Lies, damned statistics and cool graphs

I am reading the books recommended by Arnold Bennett in his self-help guide Literary Taste: How To Form It, first published in 1909 and reissued in 1938. Can following a prescribed reading list from over a hundred years ago lead to forming a literary taste? A graph is normally included. This week, real graphs from Google Ngrams that count the number of mentions of a search term in Google Books. 

To detect changes in the zeitgeist has been notoriously difficult. But not now. With the wonderfully elegant Ngram from Google you can track the highs and lows of everything from cheese to Zoroastrianism. Recently, I have been praising Arnold Bennett and Hugh Walpole (as much their personalities as their books) and wondering if I would have liked to have had a pint with Virginia Woolf and Lytton Strachey (no). As you can see from the Ngrams below I am clearly on the wrong side of history when it comes to our man Bennett and caught between a rock and a hard place with Walpole and Strachey.

Virginia Woolf’s death in 1941 did nothing to dent her rising popularity, whereas Bennett’s death in 1931 was followed by a fall in interest that has only begun to level out in the last ten years. The publication in 1956 of the letters  between Virginia Woolf and Lytton Strachey can clearly be seen in the graph. Reginald Pound’s biography of Bennett published in 1954 could only detain but not reverse his downward trend in interest in him and his works.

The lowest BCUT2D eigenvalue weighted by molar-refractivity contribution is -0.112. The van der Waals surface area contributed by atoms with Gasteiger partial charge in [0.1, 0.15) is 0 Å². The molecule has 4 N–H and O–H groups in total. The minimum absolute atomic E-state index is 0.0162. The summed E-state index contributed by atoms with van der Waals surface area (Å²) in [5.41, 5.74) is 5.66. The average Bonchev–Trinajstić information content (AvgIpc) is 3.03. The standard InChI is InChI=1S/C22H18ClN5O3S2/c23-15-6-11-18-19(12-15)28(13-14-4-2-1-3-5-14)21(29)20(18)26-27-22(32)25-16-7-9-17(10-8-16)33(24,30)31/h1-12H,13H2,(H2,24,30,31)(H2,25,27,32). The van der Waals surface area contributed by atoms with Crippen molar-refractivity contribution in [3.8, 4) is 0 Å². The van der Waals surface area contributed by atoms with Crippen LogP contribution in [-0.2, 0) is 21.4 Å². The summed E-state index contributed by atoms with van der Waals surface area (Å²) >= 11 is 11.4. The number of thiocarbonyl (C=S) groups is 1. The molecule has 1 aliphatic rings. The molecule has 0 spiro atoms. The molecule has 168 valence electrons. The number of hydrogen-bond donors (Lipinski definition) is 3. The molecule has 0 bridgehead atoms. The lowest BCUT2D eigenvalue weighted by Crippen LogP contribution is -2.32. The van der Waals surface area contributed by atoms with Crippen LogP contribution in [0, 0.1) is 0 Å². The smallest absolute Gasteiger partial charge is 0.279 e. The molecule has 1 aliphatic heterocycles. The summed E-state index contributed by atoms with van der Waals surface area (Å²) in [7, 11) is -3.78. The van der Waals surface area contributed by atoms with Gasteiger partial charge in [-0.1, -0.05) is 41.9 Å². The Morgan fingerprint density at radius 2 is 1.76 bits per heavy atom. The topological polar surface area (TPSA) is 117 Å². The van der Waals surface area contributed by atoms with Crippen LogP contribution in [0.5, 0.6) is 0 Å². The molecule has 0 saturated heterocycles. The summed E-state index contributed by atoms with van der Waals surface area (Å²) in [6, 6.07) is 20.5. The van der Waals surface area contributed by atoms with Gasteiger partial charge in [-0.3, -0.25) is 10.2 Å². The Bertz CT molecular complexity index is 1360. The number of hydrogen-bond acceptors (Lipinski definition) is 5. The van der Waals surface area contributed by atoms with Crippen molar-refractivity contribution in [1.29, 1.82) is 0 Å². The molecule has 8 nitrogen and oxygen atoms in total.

Hugh Walpole and Lytton Strachey are the twin dark stars of publishing, their destinies strangely intertwined. Michael Holroyd’s 1967 biography of Lytton Strachey momentarily reawakened (or reflected)  interest in his work, whereas Rupert Hart-Davis’s biography of Hugh Walpole, published in 1952, two years before Bennett’s, maintained interest in him for less than a decade before the downward course began again.

For those of you interested in what a graph of cheese and Zoroastrianism would look like, it looks like this.

Next the works of Robert Bridges, Poet Laureate from 1913 until his death in 1930.

Leave a comment


  1. So the NGrams pit you against the rest of the googling world? Very neat, but it does mean you can choose your own goalposts to jump through.

  2. As the cheese/Zoroastrianism graph shows, you can choose your goalposts and jump through them with Ngrams. For some searches, such as T.S. Eliot, it can’t make sense of the full stops and returns some very odd results. But I do find it very hard to resist graphs. I spent a fun-filled Friday night (for me at least) comparing Christianity, Islam, Marxism, Socialism, Communism and Buddhism.

  3. This all sounds like great fun. Thank you for posting. I think I’ll have a go.


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